Yoshi’s Island has always been considered as one of the best, if not the best 2D platformer of all time. It features some really slick graphics, great level design, tight controls and enough challenges to keep you busy for a while. That game was one of the reasons why I kept playing my SNES for so long even after the N64 was released. Nintendo’s Yoshi’s Story didn’t exactly live up to expectations, and since its release we have been waiting for a proper sequel and here it is finally.
While game developer Artoon doesn’t have the best history when it comes to game development, this game as well as Blue Dragon on the XBox 360 proves that they indeed have some talented teams in its development studios. This game isn’t called Yoshi’s Island 2, so it isn’t a true sequel but more of an expansion perhaps. The reason for that is Artoon didn’t add much to the game except for two new gameplay mechanics; the addition of new babies and the use of two screens. During the course of the game, players will unlock baby Peach, baby Donkey Kong, baby Wario and even baby Bowser as playable characters. Each one of them has a specific ability that will help you complete the game as well as find all of the secrets. Baby Donkey Kong for example has the ability to climb up vines while Peach has an umbrella and can jump in streams of wind to get to higher places. Baby Wario has a magnet to attract moving platforms or coins and Bowser can of course spit out fire. Baby Mario’s only ability is that he can run faster than the rest.
Level design had to be changed in order to take advantage of all those new abilities you can use as well as the dual screen setup, and while at first it seems really fun, I wish they had added more to the stages because those available don’t make perfect use of all the babies. Most of the time you don’t even need to use them all except if you want to collect everything in specific stages to unlock additional content in the game. If you are looking to finish the basic story, you can use Mario most of the time. It is a welcome addition, but I think more time would have been needed to polish the level design and make better use of the playable characters that Artoon added to the game.
The game is a bit shorter than the first Yoshi’s Island, but it will probably take you more time to complete since it is a lot more difficult. The first two worlds are rather easy and you should be able to breeze through them in no time. In the third world you will see the difficulty increase a notch, but in the fourth and fifth world, it gets so hard even I had a difficult time and I’m used to difficult platformers. The increase in difficulty isn’t constant and might turn off a few players. I’m glad that additional lives are easy to get and that I had well over eighty lives when I reached the fourth world so I could retry as much as I wanted.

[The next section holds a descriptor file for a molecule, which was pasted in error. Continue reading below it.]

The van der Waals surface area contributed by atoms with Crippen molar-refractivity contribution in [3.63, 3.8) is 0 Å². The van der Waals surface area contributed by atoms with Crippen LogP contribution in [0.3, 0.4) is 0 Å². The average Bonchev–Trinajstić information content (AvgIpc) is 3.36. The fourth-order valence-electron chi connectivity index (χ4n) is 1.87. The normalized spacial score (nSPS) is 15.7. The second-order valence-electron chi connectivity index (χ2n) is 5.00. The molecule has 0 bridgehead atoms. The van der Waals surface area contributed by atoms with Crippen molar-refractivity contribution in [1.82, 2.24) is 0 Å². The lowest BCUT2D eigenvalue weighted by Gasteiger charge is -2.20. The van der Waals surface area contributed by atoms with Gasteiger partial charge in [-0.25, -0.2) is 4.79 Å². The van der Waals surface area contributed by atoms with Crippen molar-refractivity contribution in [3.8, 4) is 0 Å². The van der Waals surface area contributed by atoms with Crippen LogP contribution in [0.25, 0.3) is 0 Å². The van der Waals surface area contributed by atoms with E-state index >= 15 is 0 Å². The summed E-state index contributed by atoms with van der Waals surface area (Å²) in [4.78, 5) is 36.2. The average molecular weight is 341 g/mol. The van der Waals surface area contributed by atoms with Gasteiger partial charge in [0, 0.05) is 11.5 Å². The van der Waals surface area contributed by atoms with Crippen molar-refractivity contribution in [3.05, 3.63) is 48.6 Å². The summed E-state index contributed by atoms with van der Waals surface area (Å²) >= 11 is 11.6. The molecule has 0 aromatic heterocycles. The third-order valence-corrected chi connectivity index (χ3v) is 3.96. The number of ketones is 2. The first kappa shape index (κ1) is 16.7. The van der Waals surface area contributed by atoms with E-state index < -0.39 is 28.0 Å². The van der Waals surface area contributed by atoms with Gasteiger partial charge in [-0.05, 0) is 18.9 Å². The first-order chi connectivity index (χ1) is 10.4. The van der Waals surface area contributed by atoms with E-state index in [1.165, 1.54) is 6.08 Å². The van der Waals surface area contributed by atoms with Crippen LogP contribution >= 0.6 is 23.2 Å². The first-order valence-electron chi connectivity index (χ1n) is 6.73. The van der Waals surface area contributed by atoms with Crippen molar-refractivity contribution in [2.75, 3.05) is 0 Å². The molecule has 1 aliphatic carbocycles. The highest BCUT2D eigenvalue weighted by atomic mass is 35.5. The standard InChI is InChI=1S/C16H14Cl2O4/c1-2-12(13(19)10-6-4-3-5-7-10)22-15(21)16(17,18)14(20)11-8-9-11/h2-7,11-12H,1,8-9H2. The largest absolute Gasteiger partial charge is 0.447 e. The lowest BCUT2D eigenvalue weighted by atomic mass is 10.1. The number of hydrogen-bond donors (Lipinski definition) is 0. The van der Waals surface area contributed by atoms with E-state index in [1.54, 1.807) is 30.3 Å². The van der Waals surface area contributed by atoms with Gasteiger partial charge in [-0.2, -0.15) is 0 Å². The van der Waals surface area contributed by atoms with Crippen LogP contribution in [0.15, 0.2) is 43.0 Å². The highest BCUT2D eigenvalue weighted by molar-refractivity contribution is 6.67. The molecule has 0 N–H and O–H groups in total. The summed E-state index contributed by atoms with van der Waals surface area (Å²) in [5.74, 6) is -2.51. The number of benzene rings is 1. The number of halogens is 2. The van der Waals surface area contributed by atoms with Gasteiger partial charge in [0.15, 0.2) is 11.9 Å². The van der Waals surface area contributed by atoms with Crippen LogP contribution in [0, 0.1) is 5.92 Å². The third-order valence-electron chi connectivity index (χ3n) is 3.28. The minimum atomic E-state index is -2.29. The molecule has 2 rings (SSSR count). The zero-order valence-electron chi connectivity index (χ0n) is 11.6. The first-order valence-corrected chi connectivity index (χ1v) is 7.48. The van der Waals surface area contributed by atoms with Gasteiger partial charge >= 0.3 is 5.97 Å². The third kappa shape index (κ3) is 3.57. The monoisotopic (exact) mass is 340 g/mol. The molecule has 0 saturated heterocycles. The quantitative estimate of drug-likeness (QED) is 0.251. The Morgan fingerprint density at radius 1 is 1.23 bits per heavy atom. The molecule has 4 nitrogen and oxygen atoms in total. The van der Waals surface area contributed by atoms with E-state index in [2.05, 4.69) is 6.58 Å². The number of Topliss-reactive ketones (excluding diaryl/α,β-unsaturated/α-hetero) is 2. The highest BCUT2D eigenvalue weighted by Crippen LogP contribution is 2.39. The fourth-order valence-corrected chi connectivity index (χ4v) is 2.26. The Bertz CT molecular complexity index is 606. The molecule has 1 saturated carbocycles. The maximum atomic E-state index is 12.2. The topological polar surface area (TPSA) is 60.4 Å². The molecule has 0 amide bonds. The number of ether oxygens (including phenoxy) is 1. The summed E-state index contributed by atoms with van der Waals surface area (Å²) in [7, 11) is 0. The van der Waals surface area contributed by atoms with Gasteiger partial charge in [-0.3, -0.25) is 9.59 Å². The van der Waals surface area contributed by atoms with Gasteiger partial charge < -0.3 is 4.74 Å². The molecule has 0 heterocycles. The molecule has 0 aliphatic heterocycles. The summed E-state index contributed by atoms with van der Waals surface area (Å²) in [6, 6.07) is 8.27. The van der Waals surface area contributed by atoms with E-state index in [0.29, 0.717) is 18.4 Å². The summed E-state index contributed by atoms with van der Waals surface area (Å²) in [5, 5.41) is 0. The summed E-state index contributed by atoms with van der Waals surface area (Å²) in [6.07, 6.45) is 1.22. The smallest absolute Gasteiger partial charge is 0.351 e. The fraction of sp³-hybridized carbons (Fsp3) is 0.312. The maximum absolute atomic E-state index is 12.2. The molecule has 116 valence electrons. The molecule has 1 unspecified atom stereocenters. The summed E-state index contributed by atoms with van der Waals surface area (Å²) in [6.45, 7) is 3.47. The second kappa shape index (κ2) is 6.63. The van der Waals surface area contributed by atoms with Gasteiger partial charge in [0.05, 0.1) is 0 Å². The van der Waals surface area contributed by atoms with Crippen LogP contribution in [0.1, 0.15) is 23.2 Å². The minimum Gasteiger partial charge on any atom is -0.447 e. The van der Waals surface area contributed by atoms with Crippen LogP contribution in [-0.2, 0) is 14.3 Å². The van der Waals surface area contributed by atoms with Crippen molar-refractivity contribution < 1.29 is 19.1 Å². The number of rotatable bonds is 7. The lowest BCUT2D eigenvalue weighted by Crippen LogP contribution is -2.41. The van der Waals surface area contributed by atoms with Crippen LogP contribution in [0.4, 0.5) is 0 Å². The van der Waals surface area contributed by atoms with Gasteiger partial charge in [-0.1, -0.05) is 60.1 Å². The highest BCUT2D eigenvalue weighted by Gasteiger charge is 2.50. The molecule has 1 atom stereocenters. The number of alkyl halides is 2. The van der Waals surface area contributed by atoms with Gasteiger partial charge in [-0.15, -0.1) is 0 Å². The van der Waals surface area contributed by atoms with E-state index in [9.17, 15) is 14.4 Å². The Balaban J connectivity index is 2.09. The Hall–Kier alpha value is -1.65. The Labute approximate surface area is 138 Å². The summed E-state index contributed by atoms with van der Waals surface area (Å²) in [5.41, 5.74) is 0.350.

Some of the levels are very frustrating in that they have too many elements going on screen at the same time. Add to that plenty of bottomless pits and you can see why it feels really cheap at times. For example, in one of the stages there is a constant bottomless pit and tons of platforms on rails where you have to jump to the next one before it falls and then there are birds flying around releasing bombs on you and at the same time you have fire spinning around… I like some challenge, but sometimes in Yoshi’s Island DS it feels like they just added more stuff on the screen or bottomless pits and spikes where they were not necessarily needed just to make it more difficult, and sometimes the stage design suffer from that making it unbalanced.
The bosses in the game though are really easy, a lot more than I had anticipated. While they were also easy in the first game, this time around you have to go through very difficulty stages to then get to an easy boss and again, this makes for an inconsistent level of difficulty which makes no sense at all. They look funny and really cute though and they are still fun to fight against so I guess that makes up for it although it seems like they were added as an afterthought just to be consistent with the first game.
Surprisingly though, the art style holds up to its predecessor and it really shows Artoon’s talent. They made a really good job at updating the look of the game and adapting everything to the DS’s dual screen setup. While the sound design does suffer a bit, as the songs aren’t as memorable, the game’s look should stay in your mind for a while.
To round off the whole package, there are also a bunch of unlockables like secret stages that push the game’s difficulty level even further, minigames and a time trial mode. I honestly had to stop trying to collect everything after trying a few times as it got too difficult, but I can see some hardcore players trying to complete the game and get that coveted perfect save file. But besides that this game doesn’t offer much replay value, unless you’ve really enjoyed it and feel like going through it a second time. But even with all of the problems I mentioned, Yoshi’s Island DS should still be a definite purchase for all platform fans as I honestly had more fun with it than with New Super Mario Bros, and that is saying a lot!